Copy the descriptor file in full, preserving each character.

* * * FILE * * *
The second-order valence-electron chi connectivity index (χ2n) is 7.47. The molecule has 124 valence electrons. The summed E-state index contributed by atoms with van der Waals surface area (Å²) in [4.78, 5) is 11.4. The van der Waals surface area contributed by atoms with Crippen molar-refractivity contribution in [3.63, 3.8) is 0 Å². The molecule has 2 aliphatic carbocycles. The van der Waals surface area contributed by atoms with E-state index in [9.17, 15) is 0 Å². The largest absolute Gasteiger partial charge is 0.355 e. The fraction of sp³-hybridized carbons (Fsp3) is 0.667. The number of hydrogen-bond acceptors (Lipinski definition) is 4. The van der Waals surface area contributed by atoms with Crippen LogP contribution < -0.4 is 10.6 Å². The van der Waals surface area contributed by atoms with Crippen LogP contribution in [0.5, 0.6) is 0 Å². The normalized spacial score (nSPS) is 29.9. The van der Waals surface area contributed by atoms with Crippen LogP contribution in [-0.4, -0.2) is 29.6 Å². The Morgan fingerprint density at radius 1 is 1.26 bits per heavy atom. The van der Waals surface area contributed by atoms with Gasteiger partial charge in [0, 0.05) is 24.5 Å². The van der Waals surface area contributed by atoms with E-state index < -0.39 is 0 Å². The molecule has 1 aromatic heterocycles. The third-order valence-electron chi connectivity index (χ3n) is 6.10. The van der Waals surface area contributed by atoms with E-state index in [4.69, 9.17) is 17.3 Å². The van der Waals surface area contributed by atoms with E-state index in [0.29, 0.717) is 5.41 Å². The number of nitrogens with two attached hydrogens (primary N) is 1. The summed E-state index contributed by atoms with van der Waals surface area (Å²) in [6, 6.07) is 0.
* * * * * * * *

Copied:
The second-order valence-electron chi connectivity index (χ2n) is 7.47. The molecule has 124 valence electrons. The summed E-state index contributed by atoms with van der Waals surface area (Å²) in [4.78, 5) is 11.4. The van der Waals surface area contributed by atoms with Crippen molar-refractivity contribution in [3.63, 3.8) is 0 Å². The molecule has 2 aliphatic carbocycles. The van der Waals surface area contributed by atoms with E-state index in [9.17, 15) is 0 Å². The largest absolute Gasteiger partial charge is 0.355 e. The fraction of sp³-hybridized carbons (Fsp3) is 0.667. The number of hydrogen-bond acceptors (Lipinski definition) is 4. The van der Waals surface area contributed by atoms with Crippen LogP contribution < -0.4 is 10.6 Å². The van der Waals surface area contributed by atoms with Crippen LogP contribution in [0.5, 0.6) is 0 Å². The normalized spacial score (nSPS) is 29.9. The van der Waals surface area contributed by atoms with Crippen LogP contribution in [-0.4, -0.2) is 29.6 Å². The Morgan fingerprint density at radius 1 is 1.26 bits per heavy atom. The van der Waals surface area contributed by atoms with Gasteiger partial charge in [0, 0.05) is 24.5 Å². The van der Waals surface area contributed by atoms with E-state index < -0.39 is 0 Å². The molecule has 1 aromatic heterocycles. The third-order valence-electron chi connectivity index (χ3n) is 6.10. The van der Waals surface area contributed by atoms with E-state index in [4.69, 9.17) is 17.3 Å². The van der Waals surface area contributed by atoms with E-state index in [0.29, 0.717) is 5.41 Å². The number of nitrogens with two attached hydrogens (primary N) is 1. The summed E-state index contributed by atoms with van der Waals surface area (Å²) in [6, 6.07) is 0.